We have some pest and disease issues to attend to in spring. Colonies plagued by diseases in the spring drastically slows down their development and their ability to collect food resources. The proactive beekeeper plans to do a disease inspection each spring. Look at both open and sealed brood for abnormalities. Inspections should be made quickly when temperatures are in the 60s or low 70s. Bee brood exposed to too much cold dies which sets the colony back.

New findings about mites

A PhD student Zac Lamas of the University of Maryland has made a couple of significant findings relative to varroa mites. He has data to illustrate that the mites are not randomly distributed (at least in spring). This is significant because a sampling protocol is based on the premise that what you are sampling is randomly distributed. If it is not, you need a special analysis to verify the numbers you find are representative of the total population.

More importantly  he has found the varroa mite are not on nurse bees nor are they in worker brood in early spring – they are drone adults and primarily are reproducing in drone brood. This makes sense since the female mite can produce more mature daughters on drone brood than they can on worker brood. What is now being investigated is an improved protocol for how to estimate mite population buildup during spring. In the meantime, think of flattening mite growth by using our tools to flatten varroa buildup without sampling first. Drone brood removal looks like a powerful tool to help reduce mite buildup in the spring since it attacks the mites during spring where they live.

How to Increase Brood Population

Bee brood in a honey bee colony determines colony strength and eventual yields. Having many developing bee larvae at the right time is a desire of many beekeepers for replacement of winter losses, swarm prevention and increasing the number of colonies that the individual beekeeper has. Experienced and beginner beekeepers use various methods to increase brood population.

  1. Have a mated queen who is laying enough eggs in the beehive. This allows the bee brood to increase from the many eggs that will hatch. Queen bees lay a single egg in each cell. Once the egg hatches, worker bees feed the larvae until it pupates. If your queen bee is not laying enough eggs, the population of brood will dwindle. Replace such an old or diseased queen quickly for increased brood population.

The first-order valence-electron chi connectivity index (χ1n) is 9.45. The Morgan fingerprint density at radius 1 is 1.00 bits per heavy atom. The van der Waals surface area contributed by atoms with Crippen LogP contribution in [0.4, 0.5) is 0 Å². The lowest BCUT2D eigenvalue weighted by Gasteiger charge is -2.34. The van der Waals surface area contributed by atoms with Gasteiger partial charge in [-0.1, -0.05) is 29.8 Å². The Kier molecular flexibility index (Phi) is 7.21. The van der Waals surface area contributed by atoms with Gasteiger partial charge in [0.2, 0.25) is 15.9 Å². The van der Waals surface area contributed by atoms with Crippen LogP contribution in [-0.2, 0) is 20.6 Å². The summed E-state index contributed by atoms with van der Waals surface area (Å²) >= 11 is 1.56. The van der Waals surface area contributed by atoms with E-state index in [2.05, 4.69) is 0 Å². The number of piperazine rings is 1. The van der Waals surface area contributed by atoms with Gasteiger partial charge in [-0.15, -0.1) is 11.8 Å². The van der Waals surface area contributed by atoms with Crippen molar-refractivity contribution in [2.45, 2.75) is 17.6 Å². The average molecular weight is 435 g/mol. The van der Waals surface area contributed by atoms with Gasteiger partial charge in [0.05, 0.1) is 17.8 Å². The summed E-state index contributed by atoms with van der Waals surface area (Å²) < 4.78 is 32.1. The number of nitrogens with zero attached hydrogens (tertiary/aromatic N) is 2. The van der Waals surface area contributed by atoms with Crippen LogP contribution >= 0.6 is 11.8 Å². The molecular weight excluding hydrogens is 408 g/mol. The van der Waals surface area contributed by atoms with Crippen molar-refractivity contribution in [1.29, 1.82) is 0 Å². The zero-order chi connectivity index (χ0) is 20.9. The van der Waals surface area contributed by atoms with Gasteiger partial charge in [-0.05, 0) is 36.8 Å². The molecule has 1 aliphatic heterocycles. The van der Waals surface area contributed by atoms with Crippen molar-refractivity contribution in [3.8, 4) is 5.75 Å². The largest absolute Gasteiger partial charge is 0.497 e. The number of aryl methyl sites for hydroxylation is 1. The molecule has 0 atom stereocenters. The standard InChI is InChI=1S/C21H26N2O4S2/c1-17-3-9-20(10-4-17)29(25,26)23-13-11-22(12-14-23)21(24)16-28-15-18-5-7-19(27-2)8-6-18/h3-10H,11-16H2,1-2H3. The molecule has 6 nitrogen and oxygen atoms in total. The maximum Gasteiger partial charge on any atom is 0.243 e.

2. As more brood transitions to adult bees, the rate of brood population and adult honey bee population growth increases. This is because of increased foraging power that makes large colonies of honey bees build up quicker.
  3. Feed the honey bees with light sugar syrup. The syrup should be constituted at a ratio of 1:1 between sugar and water. It triggers the bees to feed the queen more and in turn she lays more eggs. You should add supplementary protein to the feeding regime of honey bees for increased brood population.
  4. Protect beehive and especially the brood from wind and extreme temperature variations. Cold conditions lead to brood death. In cold times, reduce entrances and other openings through which the wind may enter your beehive. Additionally, make sure your beehive is watertight or does not allow in rainwater or water from melting snow.
  5. Recognize and address foulbrood and chalkbrood diseases. These should be identified early if they strike your beehives. Addressing them properly in their onset saves the honey bee colony from the effects of these diseases. Foulbrood and chalkbrood diseases cause death of honeybee brood and can cause the colony to leave the beehive.
  1. Finally in spring planting think about the bees. When there are adequate numbers of flowering plants and trees you can stop feeding the bees. They prefer to leave the hive and forage flowers for nectar and pollen. Planting bee friendly flowers is a great way to get your bees ready for the nectar flow. Planting near your apiary will reduce the distance bees need travel for nectar and pollen.